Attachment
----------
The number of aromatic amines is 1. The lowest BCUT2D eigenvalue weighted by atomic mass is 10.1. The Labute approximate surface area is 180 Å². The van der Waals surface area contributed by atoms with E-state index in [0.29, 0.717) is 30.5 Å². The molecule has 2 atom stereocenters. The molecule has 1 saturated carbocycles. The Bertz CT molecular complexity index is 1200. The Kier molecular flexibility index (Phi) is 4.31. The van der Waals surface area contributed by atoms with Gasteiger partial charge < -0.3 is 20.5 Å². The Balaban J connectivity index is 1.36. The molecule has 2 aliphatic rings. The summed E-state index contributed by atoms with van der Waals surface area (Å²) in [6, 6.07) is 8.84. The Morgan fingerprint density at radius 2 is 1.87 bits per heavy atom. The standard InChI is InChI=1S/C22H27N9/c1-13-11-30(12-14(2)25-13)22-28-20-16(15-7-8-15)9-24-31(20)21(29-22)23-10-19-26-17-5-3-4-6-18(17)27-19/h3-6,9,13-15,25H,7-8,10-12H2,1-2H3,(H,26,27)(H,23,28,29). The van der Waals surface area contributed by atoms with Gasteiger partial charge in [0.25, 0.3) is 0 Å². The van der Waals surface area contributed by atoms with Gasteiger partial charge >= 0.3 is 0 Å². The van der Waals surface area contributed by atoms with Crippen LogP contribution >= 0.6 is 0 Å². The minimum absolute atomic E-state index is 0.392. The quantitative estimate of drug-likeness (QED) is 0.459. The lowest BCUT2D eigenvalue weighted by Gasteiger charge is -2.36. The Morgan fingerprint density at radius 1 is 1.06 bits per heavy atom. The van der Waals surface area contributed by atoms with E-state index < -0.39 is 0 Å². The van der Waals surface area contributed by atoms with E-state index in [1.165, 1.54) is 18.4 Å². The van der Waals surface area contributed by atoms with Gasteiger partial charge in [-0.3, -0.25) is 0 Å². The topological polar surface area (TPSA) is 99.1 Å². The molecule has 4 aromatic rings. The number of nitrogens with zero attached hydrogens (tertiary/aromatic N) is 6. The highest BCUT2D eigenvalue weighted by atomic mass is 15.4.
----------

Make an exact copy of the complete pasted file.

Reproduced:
The number of aromatic amines is 1. The lowest BCUT2D eigenvalue weighted by atomic mass is 10.1. The Labute approximate surface area is 180 Å². The van der Waals surface area contributed by atoms with E-state index in [0.29, 0.717) is 30.5 Å². The molecule has 2 atom stereocenters. The molecule has 1 saturated carbocycles. The Bertz CT molecular complexity index is 1200. The Kier molecular flexibility index (Phi) is 4.31. The van der Waals surface area contributed by atoms with Gasteiger partial charge < -0.3 is 20.5 Å². The Balaban J connectivity index is 1.36. The molecule has 2 aliphatic rings. The summed E-state index contributed by atoms with van der Waals surface area (Å²) in [6, 6.07) is 8.84. The Morgan fingerprint density at radius 2 is 1.87 bits per heavy atom. The standard InChI is InChI=1S/C22H27N9/c1-13-11-30(12-14(2)25-13)22-28-20-16(15-7-8-15)9-24-31(20)21(29-22)23-10-19-26-17-5-3-4-6-18(17)27-19/h3-6,9,13-15,25H,7-8,10-12H2,1-2H3,(H,26,27)(H,23,28,29). The van der Waals surface area contributed by atoms with Gasteiger partial charge in [0.25, 0.3) is 0 Å². The van der Waals surface area contributed by atoms with Gasteiger partial charge >= 0.3 is 0 Å². The van der Waals surface area contributed by atoms with Crippen LogP contribution >= 0.6 is 0 Å². The minimum absolute atomic E-state index is 0.392. The quantitative estimate of drug-likeness (QED) is 0.459. The lowest BCUT2D eigenvalue weighted by Gasteiger charge is -2.36. The Morgan fingerprint density at radius 1 is 1.06 bits per heavy atom. The van der Waals surface area contributed by atoms with E-state index < -0.39 is 0 Å². The van der Waals surface area contributed by atoms with E-state index in [1.165, 1.54) is 18.4 Å². The van der Waals surface area contributed by atoms with Gasteiger partial charge in [-0.3, -0.25) is 0 Å². The topological polar surface area (TPSA) is 99.1 Å². The molecule has 4 aromatic rings. The number of nitrogens with zero attached hydrogens (tertiary/aromatic N) is 6. The highest BCUT2D eigenvalue weighted by atomic mass is 15.4.